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March 16, 2009 | by  | in News |
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Tutes Guillotined

The fallout from Victoria University of Wellington’s decision last year to cut funding to its schools has finally reached a head, with many students startled to find the number of tutorial classes dramatically reduced, or their attendance made completely voluntary, for 2009.

Victoria has slashed funding to a number of faculties, depleting funds typically used for tutorial resources, and leaving a number of postgraduate students with little alternative but to seek employment outside the confines of the university.

University staff were informed in 2008 of the proposed cutbacks, which has been pinned on the inclement economic climate.

ANTH 101 Course Coordinator Hal Levine notified students last week that the number of scheduled tutorials for the course had been halved. Students were also advised not to expect any assistance with essays or exam preparation during tutorials.

While Levine listed a number of alternative Victoria support services, such as Student Learning Support Services (SLSS), he warned that tutors will be under more pressure due to reduced office hours.

The damning reaction from students has raised serious questions about how the University allocates funding for undergraduate courses.

An unnamed source told Salient, “It’s bullshit. It’s not like our school fees have gone down! The course fee is still at around $600.”

The source challenged the University on the integrity of its funding system.

“Where’s all our money going if the University is still pocketing the same amount, but slashing departmental budgets?”

The cutbacks have angered more than just those students directly involved. A family member close to the unnamed source was equally upset.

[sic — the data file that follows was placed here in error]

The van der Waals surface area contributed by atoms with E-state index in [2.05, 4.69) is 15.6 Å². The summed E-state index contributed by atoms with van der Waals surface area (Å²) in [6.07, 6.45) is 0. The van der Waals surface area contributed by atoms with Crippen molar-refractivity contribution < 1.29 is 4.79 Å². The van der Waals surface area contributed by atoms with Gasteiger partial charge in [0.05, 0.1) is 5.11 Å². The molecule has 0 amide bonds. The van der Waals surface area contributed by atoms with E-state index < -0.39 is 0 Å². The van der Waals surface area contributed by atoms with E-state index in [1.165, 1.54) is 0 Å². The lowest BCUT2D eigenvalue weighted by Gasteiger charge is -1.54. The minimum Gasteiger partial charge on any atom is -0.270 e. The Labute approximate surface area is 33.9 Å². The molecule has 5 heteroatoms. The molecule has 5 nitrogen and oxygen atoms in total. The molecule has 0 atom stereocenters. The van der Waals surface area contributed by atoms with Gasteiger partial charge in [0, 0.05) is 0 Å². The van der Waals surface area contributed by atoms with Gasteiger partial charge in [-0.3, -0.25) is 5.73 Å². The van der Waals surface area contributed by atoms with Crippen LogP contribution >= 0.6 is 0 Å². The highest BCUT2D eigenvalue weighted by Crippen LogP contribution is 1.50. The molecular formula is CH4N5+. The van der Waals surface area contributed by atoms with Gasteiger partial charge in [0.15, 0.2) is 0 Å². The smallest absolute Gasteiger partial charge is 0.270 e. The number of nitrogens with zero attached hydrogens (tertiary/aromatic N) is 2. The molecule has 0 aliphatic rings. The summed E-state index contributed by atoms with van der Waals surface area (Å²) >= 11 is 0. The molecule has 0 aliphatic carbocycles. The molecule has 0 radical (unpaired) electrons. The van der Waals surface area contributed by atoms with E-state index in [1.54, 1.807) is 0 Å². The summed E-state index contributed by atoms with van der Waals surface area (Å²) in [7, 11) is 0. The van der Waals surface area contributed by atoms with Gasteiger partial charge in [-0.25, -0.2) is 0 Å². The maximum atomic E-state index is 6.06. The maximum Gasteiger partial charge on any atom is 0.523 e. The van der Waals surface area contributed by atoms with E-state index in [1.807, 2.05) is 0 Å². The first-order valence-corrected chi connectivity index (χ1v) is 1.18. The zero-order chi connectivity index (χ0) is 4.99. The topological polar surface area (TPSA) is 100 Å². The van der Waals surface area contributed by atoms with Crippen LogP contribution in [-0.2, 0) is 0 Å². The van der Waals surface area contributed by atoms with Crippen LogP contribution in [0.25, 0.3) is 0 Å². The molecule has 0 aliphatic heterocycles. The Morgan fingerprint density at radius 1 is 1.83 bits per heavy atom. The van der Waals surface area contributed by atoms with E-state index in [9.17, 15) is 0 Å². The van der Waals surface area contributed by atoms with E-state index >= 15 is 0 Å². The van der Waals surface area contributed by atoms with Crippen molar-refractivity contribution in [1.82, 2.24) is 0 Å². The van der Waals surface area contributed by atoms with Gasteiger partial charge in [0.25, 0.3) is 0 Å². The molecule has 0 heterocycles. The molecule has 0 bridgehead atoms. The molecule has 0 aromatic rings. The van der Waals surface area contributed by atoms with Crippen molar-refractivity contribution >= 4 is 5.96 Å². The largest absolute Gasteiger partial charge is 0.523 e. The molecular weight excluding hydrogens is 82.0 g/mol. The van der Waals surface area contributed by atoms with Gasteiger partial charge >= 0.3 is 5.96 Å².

“[This is a] blatant reduction in the quality of education being provided, with no change to the fees charged by the University.” The source also claimed that the department was compensating for the reduced contact hours by “increasing the course readings.”

The cuts come on the back of an increase in student numbers at Victoria for 2009.

Victoria University of Wellington Student Association President Jasmine Freemantle found more than a smidge of irony in the University’s cutbacks.

“I think that it’s ironic that the university claims its two core purposes are teaching and research, when to me there appears to be time and time again more emphasis put on research, particularly money generating research than teaching,” she said.

“[This] can be seen in the increasing workloads of academic staff and the fact that students are getting a lot less bang for their buck.

“This is something the schools have had no choice but to go ahead and do,” said Freemantle.

Students are unlikely to see a return of old-fashioned tutorials, with cuts expected to increase or be maintained at current levels from 2010 onwards.

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